Waiting for Aurora


The space weather forecast included the possibility of a geomagnetic storm last night. Since I’ve never had any luck finding anyone to work via auroral propagation (it’s becoming a lost art) I decided to take off my ham radio hat and put on my photography hat. I programmed up the cameras and tweaked their intervalometer settings. I loaded all the gear into the car and headed up the mountain to one of my favorite “dark areas”, a small lake way out in the boonies.

A hundred or so time-exposed frames netted a lot of high-altitude jet traffic, which made some interesting dotted-line patterns, a smear of light pollution from St Marys some 18 miles beyond the horizon, thousands of bright stars, and this shot of a meteor under the Big Dipper.

But no aurora.IMGP0043

I had the place all to myself. Not another human being for miles. The cell phone showed “NO SIGNAL”. The radio was receiving a good number of repeaters on 2 meters and UHF at full scale S/meter readings, when I keyed them up. Interesting how our volunteer-provided infrastructure provides radio coverage where there is no other means of communications. Score some points for Amateur Radio!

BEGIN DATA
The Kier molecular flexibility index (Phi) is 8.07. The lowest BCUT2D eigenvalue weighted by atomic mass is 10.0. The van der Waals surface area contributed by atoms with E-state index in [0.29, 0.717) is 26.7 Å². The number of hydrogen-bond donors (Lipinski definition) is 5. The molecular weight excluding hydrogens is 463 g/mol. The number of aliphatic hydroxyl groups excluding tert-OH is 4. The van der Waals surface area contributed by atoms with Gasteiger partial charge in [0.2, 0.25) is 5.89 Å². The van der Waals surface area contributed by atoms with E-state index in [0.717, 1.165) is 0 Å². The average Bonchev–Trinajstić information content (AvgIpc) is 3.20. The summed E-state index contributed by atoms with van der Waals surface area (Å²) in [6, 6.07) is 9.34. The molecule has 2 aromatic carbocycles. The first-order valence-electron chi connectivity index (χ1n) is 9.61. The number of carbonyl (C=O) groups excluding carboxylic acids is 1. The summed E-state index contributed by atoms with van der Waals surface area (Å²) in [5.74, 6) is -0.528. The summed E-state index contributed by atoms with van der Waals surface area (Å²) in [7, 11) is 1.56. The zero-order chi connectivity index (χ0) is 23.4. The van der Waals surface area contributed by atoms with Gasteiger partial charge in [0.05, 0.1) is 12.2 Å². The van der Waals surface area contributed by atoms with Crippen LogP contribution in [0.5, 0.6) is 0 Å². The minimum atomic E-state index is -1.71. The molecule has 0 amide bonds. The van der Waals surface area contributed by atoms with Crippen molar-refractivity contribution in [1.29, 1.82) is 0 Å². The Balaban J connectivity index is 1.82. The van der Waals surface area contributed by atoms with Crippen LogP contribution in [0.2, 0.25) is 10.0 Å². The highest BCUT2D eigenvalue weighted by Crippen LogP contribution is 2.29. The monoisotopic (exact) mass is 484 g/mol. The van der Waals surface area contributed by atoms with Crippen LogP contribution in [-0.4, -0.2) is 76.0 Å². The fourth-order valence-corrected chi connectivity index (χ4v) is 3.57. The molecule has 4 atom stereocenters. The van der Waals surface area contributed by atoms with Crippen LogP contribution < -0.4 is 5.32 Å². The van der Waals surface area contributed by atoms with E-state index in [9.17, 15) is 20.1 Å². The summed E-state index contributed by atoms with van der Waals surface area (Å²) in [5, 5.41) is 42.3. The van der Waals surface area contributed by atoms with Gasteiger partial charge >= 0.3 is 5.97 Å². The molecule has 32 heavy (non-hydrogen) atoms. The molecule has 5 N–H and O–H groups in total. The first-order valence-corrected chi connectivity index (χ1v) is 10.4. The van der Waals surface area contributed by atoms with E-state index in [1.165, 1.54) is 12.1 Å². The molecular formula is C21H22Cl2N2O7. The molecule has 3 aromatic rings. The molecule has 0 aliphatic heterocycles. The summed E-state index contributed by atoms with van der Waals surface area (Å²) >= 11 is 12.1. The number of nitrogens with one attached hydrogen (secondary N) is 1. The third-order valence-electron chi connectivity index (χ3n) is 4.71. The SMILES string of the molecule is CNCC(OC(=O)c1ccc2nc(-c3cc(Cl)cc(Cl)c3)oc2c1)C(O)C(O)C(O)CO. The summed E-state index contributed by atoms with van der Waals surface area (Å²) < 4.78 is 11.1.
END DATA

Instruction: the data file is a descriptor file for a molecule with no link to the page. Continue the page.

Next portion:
In the silence, I could hear various critters working the night shift. The occasional fish would break the surface of the lake with a loud plop and splash. Deer made tiny sounds while disturbing twigs and branches as they foraged nearby. In the distance, an elk trumpeted several times. From another direction came a reply.

Finally, the sky started to brighten in the east. Aurora? No, it was moonbeams, presaging the inevitability of the rising half-moon in a few minutes. “Well, there goes the dark sky,” I thought to myself. The moon can easily overpower any aurora.

I packed up my stuff and headed home. A half-hour later, I was pulling into the driveway, in time for the news. My phone came alive with an “Aurora Alert.” I looked up, through the sky brightened by the city lights. Nothing to see but the moon and light pollution. I went inside and turned on the VHF gear. Too late. All good hams had turned off the radios and gone to bed.

So did I.

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